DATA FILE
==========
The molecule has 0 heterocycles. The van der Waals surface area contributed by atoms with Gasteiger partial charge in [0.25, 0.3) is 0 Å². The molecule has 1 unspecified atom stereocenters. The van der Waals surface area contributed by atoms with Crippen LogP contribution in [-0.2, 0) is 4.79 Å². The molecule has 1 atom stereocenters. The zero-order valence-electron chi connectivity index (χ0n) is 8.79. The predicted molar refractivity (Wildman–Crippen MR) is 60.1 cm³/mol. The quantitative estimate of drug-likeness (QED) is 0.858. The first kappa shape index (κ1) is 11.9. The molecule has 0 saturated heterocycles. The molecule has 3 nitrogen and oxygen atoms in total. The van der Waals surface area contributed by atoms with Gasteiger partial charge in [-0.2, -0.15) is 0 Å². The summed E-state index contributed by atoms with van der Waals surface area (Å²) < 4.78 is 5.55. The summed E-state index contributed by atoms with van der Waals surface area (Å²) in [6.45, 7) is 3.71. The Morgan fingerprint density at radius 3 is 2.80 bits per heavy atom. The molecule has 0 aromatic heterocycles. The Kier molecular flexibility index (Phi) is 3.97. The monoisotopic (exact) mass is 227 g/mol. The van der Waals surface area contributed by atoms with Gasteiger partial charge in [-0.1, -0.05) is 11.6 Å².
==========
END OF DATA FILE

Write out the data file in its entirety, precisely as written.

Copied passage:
The molecule has 0 heterocycles. The van der Waals surface area contributed by atoms with Gasteiger partial charge in [0.25, 0.3) is 0 Å². The molecule has 1 unspecified atom stereocenters. The van der Waals surface area contributed by atoms with Crippen LogP contribution in [-0.2, 0) is 4.79 Å². The molecule has 1 atom stereocenters. The zero-order valence-electron chi connectivity index (χ0n) is 8.79. The predicted molar refractivity (Wildman–Crippen MR) is 60.1 cm³/mol. The quantitative estimate of drug-likeness (QED) is 0.858. The first kappa shape index (κ1) is 11.9. The molecule has 0 saturated heterocycles. The molecule has 3 nitrogen and oxygen atoms in total. The van der Waals surface area contributed by atoms with Gasteiger partial charge in [-0.2, -0.15) is 0 Å². The summed E-state index contributed by atoms with van der Waals surface area (Å²) < 4.78 is 5.55. The summed E-state index contributed by atoms with van der Waals surface area (Å²) in [6.45, 7) is 3.71. The Morgan fingerprint density at radius 3 is 2.80 bits per heavy atom. The molecule has 0 aromatic heterocycles. The Kier molecular flexibility index (Phi) is 3.97. The monoisotopic (exact) mass is 227 g/mol. The van der Waals surface area contributed by atoms with Gasteiger partial charge in [-0.1, -0.05) is 11.6 Å².